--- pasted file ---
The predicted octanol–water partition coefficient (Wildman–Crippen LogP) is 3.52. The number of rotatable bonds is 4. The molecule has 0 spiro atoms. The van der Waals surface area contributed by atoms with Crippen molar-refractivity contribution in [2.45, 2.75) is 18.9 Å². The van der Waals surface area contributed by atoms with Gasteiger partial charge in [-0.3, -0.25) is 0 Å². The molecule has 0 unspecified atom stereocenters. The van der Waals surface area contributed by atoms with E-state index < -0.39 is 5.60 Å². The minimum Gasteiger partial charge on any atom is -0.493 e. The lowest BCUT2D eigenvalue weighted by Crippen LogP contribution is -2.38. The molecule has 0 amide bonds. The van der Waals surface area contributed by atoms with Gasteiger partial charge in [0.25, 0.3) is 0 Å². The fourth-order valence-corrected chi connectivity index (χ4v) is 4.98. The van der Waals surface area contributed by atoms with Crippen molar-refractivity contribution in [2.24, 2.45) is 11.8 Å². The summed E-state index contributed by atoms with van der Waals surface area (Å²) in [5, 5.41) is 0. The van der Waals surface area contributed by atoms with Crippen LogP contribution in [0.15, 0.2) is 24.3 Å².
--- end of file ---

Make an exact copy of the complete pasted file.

The predicted octanol–water partition coefficient (Wildman–Crippen LogP) is 3.52. The number of rotatable bonds is 4. The molecule has 0 spiro atoms. The van der Waals surface area contributed by atoms with Crippen molar-refractivity contribution in [2.45, 2.75) is 18.9 Å². The van der Waals surface area contributed by atoms with Gasteiger partial charge in [-0.3, -0.25) is 0 Å². The molecule has 0 unspecified atom stereocenters. The van der Waals surface area contributed by atoms with E-state index < -0.39 is 5.60 Å². The minimum Gasteiger partial charge on any atom is -0.493 e. The lowest BCUT2D eigenvalue weighted by Crippen LogP contribution is -2.38. The molecule has 0 amide bonds. The van der Waals surface area contributed by atoms with Gasteiger partial charge in [0.25, 0.3) is 0 Å². The fourth-order valence-corrected chi connectivity index (χ4v) is 4.98. The van der Waals surface area contributed by atoms with Crippen molar-refractivity contribution in [2.24, 2.45) is 11.8 Å². The summed E-state index contributed by atoms with van der Waals surface area (Å²) in [5, 5.41) is 0. The van der Waals surface area contributed by atoms with Crippen LogP contribution in [0.15, 0.2) is 24.3 Å².